Learn what the difference between minor and major penalties are in hockey, and how you can use that to your advantage when playing fantasy NHL hockey.
A minor penalty is usually a small infraction of the rules and are often quite common in NHL games. With fantasy hockey players, penalties are negative, and are not helpful in your picks due to the two minute in the penalty box the player will face. If the other team scores a goal during this time, the player no longer is out of the game, even if it is less than two minutes. Some examples of things that could count as a minor penalty include tripping, interfering, roughhousing, and so on. Minor penalties are not too drastic when affecting the game played, however it can give the opposite team a better advantage for those few minutes.
A major penalty will always put the fantasy player out of commission for five minutes. The most commonplace major penalty is that of players who start a fight or are intentionally attempting to harm another fantasy player. A solid strategy for those drafting players is avoiding picks that are known to start a fight. Doing some analysis on the matter helps the person drafting picks avoid fantasy players who will end up allowing the opposing team a “power play”, or having at least a man advantage. This can cause a larger disadvantage for the team and is an extended time that your fantasy hockey pick will not be in the game. Penalty minutes can be detrimental for your team because this inferior position, of having less skaters on the ice, can easily result in goals for the opposing team. This can largely affect the game flow for the rest of the game and can result in your fantasy hockey players seeing less ice time than usual. Less time on the ice easily correlates with less opportunities to accrue fantasy hockey points.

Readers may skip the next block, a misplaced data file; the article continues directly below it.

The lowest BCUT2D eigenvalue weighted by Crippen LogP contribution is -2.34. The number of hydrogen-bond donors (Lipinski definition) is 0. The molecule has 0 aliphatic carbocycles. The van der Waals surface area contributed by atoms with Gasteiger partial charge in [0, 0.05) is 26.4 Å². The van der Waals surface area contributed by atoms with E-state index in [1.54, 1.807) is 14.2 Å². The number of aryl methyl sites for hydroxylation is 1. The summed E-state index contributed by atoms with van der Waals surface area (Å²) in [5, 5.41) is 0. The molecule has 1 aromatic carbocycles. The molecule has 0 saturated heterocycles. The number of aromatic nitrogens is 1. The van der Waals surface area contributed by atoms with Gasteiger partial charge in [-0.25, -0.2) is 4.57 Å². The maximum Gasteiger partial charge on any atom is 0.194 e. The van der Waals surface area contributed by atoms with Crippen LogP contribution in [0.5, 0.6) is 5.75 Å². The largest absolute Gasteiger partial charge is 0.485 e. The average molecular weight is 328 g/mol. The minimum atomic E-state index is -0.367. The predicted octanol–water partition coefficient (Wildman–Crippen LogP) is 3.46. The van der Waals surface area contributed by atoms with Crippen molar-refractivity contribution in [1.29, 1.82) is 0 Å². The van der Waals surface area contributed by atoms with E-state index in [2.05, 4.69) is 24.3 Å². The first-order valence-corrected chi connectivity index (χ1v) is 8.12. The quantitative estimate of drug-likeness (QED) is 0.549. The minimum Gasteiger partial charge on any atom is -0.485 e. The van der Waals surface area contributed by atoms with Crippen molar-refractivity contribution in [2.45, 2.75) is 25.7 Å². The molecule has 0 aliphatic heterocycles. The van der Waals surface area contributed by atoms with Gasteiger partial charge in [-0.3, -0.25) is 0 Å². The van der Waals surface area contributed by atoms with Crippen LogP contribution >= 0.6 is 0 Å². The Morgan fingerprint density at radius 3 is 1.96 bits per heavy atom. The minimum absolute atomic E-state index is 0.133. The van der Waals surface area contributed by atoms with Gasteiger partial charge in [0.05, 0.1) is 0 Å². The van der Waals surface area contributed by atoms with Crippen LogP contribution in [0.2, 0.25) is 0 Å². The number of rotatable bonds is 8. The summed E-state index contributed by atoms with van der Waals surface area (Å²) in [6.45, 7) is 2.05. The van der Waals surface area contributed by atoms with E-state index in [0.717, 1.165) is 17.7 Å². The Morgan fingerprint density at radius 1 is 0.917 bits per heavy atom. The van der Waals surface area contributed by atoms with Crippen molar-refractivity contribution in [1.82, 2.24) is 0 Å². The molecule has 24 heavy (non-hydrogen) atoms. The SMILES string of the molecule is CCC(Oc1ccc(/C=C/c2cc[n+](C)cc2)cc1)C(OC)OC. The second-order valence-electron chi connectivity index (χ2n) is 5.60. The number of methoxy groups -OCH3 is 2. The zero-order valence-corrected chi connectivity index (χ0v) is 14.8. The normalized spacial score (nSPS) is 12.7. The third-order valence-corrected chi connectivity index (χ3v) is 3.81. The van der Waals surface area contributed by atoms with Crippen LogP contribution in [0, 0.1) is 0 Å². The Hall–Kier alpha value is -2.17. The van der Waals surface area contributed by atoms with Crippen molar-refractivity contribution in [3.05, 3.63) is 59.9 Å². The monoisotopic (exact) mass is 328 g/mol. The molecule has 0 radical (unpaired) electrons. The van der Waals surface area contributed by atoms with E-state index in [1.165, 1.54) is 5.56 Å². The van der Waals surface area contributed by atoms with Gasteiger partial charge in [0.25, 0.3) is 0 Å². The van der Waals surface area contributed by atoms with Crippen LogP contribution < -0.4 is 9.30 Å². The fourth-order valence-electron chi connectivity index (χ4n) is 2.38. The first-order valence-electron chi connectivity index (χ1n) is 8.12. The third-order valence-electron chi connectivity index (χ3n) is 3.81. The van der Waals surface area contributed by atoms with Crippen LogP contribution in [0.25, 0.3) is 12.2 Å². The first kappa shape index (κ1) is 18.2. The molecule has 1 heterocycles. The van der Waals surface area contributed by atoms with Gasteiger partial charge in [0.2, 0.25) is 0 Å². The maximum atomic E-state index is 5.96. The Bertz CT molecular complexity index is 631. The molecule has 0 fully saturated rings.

When fantasy players incur a penalty, this is counted against them in what are called “penalty minutes”, making players with a higher value, less desirable to draft. Not only does fantasy hockey analysis allow this for better understanding of the effect of penalties on the player, but it also allows an overall better understanding of the game. Better picks mean a higher chance at winning weekly in fantasy hockey, and therefore, understanding penalties is incredibly important and helpful.